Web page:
The Laikipia County government has started the process of compensating more than 150 workers whose positions it declared redundant in January.
On Tuesday last week, the Employment and Labour Relations Court sitting in Nyeri gave the devolved unit the nod to carry on with the process, six-and-a-half months after declaring the redundancies.
County secretary Karanja Njora said declaring the positions redundant was part of the process of reforms being carried out in the civil service, which started three years ago to make it professional, effective and responsive to the needs of the citizens. “The process is intended to optimise public benefit, enhance service delivery, professionalise public service and more importantly, ensure prudent use of public resources,” he said.
Laikipia, like many other county governments, has been struggling to strike a fiscal balance between money it is paying for wages and salaries and that which it was committing to development.
Last year, the Controller of Budget cautioned the county to cut down its ballooning payroll to be in compliance with the Public Finance Management Act 2012 and its regulations after its spending on the payroll hit 58.8 per cent of budget.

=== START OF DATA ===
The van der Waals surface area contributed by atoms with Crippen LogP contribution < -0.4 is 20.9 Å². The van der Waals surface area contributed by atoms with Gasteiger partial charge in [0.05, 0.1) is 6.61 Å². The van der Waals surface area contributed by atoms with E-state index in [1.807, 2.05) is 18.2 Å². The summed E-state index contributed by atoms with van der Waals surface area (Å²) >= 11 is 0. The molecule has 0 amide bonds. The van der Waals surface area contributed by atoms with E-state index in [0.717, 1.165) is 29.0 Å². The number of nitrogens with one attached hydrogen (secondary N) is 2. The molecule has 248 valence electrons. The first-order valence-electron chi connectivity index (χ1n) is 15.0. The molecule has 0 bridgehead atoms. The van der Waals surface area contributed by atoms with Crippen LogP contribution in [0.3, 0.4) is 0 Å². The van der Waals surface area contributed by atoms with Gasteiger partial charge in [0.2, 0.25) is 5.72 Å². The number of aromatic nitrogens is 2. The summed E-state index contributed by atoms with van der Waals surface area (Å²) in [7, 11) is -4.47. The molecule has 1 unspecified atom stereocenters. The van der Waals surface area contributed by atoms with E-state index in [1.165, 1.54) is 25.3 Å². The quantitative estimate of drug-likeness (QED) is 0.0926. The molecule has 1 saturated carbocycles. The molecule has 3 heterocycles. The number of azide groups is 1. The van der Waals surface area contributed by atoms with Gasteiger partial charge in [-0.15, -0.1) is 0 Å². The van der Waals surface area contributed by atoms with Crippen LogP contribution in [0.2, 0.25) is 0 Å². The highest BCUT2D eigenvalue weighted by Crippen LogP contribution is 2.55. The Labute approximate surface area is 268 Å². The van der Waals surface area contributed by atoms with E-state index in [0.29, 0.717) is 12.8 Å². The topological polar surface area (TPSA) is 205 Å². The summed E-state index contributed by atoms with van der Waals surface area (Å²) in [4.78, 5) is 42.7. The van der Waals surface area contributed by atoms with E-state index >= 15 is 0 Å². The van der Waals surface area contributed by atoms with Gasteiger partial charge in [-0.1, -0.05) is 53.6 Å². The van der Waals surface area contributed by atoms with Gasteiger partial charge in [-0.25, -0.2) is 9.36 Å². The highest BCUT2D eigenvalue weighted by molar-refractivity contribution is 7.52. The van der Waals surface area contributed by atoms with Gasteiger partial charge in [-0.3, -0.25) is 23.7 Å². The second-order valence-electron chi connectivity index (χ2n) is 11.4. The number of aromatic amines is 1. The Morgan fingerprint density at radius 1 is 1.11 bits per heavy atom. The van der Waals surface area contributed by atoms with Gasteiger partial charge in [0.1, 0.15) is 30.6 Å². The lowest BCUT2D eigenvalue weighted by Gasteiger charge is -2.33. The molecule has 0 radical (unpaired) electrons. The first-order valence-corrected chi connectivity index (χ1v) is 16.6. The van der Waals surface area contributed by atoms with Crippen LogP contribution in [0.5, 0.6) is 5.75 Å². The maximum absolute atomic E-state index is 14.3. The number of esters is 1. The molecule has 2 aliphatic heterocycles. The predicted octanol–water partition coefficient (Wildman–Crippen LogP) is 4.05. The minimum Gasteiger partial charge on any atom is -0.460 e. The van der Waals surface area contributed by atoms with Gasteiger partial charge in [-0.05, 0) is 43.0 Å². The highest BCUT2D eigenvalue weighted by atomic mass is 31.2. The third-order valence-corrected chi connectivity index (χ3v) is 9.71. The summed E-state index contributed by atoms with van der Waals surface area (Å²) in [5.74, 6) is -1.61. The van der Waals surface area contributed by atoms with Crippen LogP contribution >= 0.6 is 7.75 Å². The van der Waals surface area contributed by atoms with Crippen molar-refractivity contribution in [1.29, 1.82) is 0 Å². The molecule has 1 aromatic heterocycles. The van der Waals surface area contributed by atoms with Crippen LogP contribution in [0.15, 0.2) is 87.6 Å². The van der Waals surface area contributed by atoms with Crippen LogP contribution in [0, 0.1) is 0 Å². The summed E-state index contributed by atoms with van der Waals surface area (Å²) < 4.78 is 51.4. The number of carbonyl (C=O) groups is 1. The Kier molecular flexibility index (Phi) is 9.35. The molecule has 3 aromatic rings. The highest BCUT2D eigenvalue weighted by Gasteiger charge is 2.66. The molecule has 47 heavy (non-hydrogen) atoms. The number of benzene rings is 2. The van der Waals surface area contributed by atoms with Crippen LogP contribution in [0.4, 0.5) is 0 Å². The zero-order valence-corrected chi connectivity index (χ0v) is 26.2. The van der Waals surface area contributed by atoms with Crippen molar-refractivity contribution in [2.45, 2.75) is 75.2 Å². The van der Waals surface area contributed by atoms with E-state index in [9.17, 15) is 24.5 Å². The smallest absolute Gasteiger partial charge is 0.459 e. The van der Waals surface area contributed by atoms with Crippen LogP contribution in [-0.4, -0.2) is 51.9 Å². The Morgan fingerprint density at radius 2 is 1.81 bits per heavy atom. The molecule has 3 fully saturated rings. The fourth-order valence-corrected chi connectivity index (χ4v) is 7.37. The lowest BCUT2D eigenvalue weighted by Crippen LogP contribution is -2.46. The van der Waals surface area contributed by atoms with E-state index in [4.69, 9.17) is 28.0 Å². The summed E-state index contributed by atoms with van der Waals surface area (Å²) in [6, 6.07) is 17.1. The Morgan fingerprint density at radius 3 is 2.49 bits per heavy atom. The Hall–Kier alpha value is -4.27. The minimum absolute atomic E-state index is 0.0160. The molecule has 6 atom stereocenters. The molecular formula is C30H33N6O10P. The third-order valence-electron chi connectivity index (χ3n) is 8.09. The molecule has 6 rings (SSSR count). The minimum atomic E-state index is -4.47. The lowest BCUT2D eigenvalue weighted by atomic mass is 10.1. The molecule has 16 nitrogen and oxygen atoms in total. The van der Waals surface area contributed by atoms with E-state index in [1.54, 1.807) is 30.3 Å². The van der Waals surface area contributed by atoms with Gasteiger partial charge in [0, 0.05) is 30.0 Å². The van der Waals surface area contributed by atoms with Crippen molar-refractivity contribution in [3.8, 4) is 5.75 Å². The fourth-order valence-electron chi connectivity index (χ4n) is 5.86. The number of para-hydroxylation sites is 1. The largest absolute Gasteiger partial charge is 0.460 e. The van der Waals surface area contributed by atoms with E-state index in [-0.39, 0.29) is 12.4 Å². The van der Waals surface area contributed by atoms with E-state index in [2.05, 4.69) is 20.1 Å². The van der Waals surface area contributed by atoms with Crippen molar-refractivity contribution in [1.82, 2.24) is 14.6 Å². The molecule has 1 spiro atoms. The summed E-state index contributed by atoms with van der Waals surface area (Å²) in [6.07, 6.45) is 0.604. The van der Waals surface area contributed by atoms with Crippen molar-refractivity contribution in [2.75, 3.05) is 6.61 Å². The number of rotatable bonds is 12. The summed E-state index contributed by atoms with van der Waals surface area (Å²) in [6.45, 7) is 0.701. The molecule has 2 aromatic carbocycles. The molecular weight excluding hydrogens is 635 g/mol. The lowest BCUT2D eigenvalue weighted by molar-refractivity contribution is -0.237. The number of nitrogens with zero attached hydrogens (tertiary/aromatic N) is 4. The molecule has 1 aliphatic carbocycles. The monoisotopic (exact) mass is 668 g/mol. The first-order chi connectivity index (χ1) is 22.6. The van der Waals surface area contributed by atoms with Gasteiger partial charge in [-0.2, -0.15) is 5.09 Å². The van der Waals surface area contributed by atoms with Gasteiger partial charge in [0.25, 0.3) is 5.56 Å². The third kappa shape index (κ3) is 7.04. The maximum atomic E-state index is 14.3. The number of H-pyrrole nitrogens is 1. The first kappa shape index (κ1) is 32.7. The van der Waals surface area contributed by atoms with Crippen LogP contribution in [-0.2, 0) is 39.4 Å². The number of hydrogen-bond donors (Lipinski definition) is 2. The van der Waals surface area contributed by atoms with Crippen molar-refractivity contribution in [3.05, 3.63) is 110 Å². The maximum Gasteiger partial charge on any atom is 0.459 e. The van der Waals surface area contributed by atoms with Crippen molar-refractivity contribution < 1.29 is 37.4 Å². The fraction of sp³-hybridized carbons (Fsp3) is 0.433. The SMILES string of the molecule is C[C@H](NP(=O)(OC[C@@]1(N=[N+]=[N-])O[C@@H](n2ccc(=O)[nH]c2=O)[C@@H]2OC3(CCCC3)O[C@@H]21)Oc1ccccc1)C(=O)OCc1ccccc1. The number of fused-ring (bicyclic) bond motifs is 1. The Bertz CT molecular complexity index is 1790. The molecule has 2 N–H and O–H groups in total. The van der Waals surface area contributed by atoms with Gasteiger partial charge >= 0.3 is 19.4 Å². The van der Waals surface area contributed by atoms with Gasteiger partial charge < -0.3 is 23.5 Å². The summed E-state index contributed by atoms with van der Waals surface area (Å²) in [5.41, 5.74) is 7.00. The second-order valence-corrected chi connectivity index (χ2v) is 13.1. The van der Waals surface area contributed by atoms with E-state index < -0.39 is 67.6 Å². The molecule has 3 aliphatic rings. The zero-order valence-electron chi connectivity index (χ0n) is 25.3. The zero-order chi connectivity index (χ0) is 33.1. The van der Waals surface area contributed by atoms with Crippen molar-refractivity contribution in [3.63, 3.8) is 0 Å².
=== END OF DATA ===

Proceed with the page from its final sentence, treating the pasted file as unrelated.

The Act caps wage bill at 35 per cent and development at least 30 per cent. From the onset of devolution, Laikipia was way off this mark.
For instance, in 2013/2014, the wage bill stood at Sh1.425 billion while its total revenue, from both the national equitable share and own source, was Sh3.02 billion, reflecting a 47.1 per cent wage bill to the total revenue.
By 2018/2019, the wage bill stood at Sh2.7 billion against Sh4.9 billion in revenue. This was a 56.7 per cent of the total revenue.
Efforts to tame the wage bill started in earnest early last year when the County Assembly approved the County Fiscal Strategy Paper 2019/2020, which required the Executive to take measures to reduce the percentage ratio of the wages to the budget to comply with the law.
This was followed by a comprehensive staff audit last year. County public service board chairperson Ms Mumbi Mwago said the audit revealed that there were 3,179 staff members under various employment terms.
“A significant finding of the audit is that some employees are not optimally engaged. The county government has resolved to declare redundancy of the employees who are not optimally engaged,” she said in February.
The County Government Workers Union went to the Labour court seeking to overturn the decision but last Tuesday, Justice Nzioki wa Makau paved the way for the process after ruling in favour of the county government.
Mr Njora said the positions declared redundant were mainly those rendered obsolete by technology.